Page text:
Soil

Aside from how the staggering number of cows on the planet affects greenhouse gas emissions, water and land availability, their presence actually does something much more worrying.

In the last 150 years, almost 50% of the world’s topsoil has become degraded.

95% of everything we eat comes from the soil.

And why is it degrading?

Because of over-intensive farming.

Cow Soil.jpg

It may be very very expensive and impractical to do, but at least we have some technologies for removing greenhouse gases from our atmosphere, and turning seawater into drinking water.

But one thing that none of our science and technology can do is replace fertile topsoil.

We attempt to recover degrading soil by adding fertilisers, but we're only dealing with a tiny part of the problem...

Degrading soil is losing its microbiome (the delicate balance of microorganisms, friendly bacteria, fungi etc.) that's responsible for capturing essential minerals from the air and the rain, and for strengthening the structure of the soil so it doesn't blow away in the wind or wash away in the rain.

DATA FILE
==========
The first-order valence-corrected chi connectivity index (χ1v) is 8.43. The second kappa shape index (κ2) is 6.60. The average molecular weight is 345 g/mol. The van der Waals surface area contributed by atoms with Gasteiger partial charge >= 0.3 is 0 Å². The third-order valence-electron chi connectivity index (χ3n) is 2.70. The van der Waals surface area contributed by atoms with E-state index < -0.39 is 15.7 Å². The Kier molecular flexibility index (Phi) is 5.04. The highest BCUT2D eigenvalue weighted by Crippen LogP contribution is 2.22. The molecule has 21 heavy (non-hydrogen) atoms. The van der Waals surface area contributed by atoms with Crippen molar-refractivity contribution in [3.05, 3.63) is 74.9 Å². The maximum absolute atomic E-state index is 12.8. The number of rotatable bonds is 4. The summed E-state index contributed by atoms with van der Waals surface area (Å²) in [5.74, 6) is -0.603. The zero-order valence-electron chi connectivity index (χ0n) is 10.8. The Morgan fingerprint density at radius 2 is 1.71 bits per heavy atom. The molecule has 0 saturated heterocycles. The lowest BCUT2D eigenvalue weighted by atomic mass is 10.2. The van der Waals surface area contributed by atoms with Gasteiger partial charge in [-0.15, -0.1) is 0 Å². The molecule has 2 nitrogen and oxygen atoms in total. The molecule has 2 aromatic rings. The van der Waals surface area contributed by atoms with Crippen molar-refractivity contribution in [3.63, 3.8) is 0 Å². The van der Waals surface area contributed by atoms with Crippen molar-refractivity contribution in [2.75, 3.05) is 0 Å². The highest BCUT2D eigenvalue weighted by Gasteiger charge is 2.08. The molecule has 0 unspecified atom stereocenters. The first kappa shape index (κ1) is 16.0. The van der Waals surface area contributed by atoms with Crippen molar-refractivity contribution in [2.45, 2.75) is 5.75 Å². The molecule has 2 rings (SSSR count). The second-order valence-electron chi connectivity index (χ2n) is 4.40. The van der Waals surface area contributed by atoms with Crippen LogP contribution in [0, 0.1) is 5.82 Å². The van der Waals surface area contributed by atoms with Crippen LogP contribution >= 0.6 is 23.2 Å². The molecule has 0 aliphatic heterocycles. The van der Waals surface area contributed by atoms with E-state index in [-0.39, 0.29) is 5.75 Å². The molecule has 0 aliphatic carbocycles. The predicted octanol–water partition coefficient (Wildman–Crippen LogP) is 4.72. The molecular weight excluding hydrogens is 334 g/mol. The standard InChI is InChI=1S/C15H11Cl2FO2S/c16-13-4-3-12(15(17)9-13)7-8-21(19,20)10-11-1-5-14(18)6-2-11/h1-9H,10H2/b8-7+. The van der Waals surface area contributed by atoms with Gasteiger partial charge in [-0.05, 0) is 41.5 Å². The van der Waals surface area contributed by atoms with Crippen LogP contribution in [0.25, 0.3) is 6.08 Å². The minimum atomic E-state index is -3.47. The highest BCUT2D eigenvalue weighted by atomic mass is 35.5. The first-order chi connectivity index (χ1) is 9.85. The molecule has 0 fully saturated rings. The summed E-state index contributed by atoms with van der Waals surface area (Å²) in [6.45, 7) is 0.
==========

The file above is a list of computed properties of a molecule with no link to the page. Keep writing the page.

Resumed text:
Soil Erosion.jpg

It takes topsoil only a few decades to be destroyed by intensive farming, and hundreds or even thousands of years to recover.

The single biggest reason for the disappearance of fertile topsoil is humans growing crops to feed cows.

Some people claim that the planet only has 60 years of fertile topsoil remaining. This is based on averages, so is slightly misleading, but certainly some places in the world will soon be running very low.

According to Prof. Gidon Eshel at Harvard University, protecting our planet’s topsoil is the single most important reason to give up beef.